Collectors and investors were the first adaptors when it came to the introduction of slabs in 1986. Now, the scholarly community has joined.
Some 200 rarities in the National Numismatic Collection at the Smithsonian?s National Museum of American History were placed in customized plastic holders donated by Numismatic Guaranty Corp.
The Smithsonian took this step because the coins are the most frequently handled.
?We are pleased to be able to provide superb protection for these rare objects while at the same time extending access to the research community,? said Brent D. Glass, museum director.
Glass said the project is a collaboration between the museum, Numismatic Guaranty Corporation and Numismatic Conservation Services, which donated their services and developed the holders to meet museum specifications. NGC also provided the materials necessary to re-house the coins, along with two storage cabinets which will offer enhanced security for these numismatic treasures.
?NGC is privileged to work with the museum,? said Mark Salzberg, chairman of NGC.
David J. Camire, president of NCS, added ?The focus that the museum has put on the long-term preservation of the NNC should be strongly commended. It?s a great privilege to commit our resources and energy to this important initiative.?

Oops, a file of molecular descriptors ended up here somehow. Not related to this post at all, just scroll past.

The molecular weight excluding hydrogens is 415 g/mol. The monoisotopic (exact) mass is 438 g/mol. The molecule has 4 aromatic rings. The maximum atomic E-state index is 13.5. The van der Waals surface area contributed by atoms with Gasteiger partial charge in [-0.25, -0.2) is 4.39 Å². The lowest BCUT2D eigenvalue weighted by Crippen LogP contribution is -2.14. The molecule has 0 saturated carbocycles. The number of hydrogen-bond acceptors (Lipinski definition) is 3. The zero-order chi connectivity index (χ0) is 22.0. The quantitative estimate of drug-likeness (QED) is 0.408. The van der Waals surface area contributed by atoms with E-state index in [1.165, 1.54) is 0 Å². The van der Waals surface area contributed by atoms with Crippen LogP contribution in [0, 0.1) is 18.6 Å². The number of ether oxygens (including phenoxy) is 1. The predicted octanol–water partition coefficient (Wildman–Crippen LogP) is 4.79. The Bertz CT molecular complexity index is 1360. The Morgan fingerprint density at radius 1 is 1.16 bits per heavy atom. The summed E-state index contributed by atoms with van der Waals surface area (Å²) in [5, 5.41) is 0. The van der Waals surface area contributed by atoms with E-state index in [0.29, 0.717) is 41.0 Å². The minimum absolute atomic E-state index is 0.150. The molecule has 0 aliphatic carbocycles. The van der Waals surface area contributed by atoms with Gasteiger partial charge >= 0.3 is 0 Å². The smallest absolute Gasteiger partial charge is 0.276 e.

The 200 holders are made of inert mold-injected resin and the label, identifying the coin in it, is printed on acid-free paper. The holder?s overall size is roughly 60 mm wide by 85 mm tall. It can accommodate coins up to 45 mm in diameter and nearly 5 mm thick. Coins are placed in pre-molded cores that are semi-rigid and then encapsulated in a clear outer shell.
Traditionally, coins in museum collections are stored in open trays.
Prior to the re-housing effort, the Smithsonian said it conducted rigorous materials analysis and testing to establish the long-term safety of all of the components used in the manufacture of the holders. Results indicate that the holders will remain inert and stable for decades into the future.
Because of the emphasis on the long-term preservation of the collection, the pilot project also will include regular inspections of the re-housed coins by the curatorial staff.
The museum?s National Numismatic Collection consists of more than 1.5 million objects, including coins, medals and paper currency, and preserves the role of money in economic history.
The museum is closed for major renovations and will reopen in fall 2008. For information about the museum, please visit http://americanhistory.si.edu.